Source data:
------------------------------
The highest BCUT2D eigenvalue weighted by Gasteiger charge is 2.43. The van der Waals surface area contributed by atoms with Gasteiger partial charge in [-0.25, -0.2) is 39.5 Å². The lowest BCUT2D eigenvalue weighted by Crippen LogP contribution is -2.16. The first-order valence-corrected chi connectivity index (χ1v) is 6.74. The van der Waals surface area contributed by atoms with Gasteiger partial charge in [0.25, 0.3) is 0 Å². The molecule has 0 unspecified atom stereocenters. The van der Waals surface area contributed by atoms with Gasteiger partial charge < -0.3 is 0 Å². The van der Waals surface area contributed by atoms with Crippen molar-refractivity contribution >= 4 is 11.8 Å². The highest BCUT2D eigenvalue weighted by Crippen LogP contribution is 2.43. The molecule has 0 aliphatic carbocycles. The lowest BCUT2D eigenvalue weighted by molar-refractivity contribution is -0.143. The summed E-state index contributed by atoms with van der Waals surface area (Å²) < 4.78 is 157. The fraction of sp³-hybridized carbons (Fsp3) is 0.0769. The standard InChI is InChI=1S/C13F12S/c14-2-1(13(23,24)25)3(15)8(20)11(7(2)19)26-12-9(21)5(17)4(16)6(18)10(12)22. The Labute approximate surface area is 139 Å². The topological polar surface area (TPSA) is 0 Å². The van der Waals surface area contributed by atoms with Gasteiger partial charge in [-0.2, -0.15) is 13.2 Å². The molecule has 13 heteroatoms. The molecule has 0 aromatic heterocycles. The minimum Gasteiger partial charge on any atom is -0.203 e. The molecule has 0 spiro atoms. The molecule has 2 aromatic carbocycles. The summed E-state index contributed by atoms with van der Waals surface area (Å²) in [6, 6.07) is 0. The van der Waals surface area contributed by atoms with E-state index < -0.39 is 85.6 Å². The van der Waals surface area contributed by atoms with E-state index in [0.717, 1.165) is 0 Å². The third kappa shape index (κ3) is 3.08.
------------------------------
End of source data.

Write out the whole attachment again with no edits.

The highest BCUT2D eigenvalue weighted by Gasteiger charge is 2.43. The van der Waals surface area contributed by atoms with Gasteiger partial charge in [-0.25, -0.2) is 39.5 Å². The lowest BCUT2D eigenvalue weighted by Crippen LogP contribution is -2.16. The first-order valence-corrected chi connectivity index (χ1v) is 6.74. The van der Waals surface area contributed by atoms with Gasteiger partial charge in [0.25, 0.3) is 0 Å². The molecule has 0 unspecified atom stereocenters. The van der Waals surface area contributed by atoms with Gasteiger partial charge < -0.3 is 0 Å². The van der Waals surface area contributed by atoms with Crippen molar-refractivity contribution >= 4 is 11.8 Å². The highest BCUT2D eigenvalue weighted by Crippen LogP contribution is 2.43. The molecule has 0 aliphatic carbocycles. The lowest BCUT2D eigenvalue weighted by molar-refractivity contribution is -0.143. The summed E-state index contributed by atoms with van der Waals surface area (Å²) < 4.78 is 157. The fraction of sp³-hybridized carbons (Fsp3) is 0.0769. The standard InChI is InChI=1S/C13F12S/c14-2-1(13(23,24)25)3(15)8(20)11(7(2)19)26-12-9(21)5(17)4(16)6(18)10(12)22. The Labute approximate surface area is 139 Å². The topological polar surface area (TPSA) is 0 Å². The van der Waals surface area contributed by atoms with Gasteiger partial charge in [-0.2, -0.15) is 13.2 Å². The molecule has 13 heteroatoms. The molecule has 0 aromatic heterocycles. The minimum Gasteiger partial charge on any atom is -0.203 e. The molecule has 0 spiro atoms. The molecule has 2 aromatic carbocycles. The summed E-state index contributed by atoms with van der Waals surface area (Å²) in [6, 6.07) is 0. The van der Waals surface area contributed by atoms with E-state index < -0.39 is 85.6 Å². The van der Waals surface area contributed by atoms with E-state index in [0.717, 1.165) is 0 Å². The third kappa shape index (κ3) is 3.08.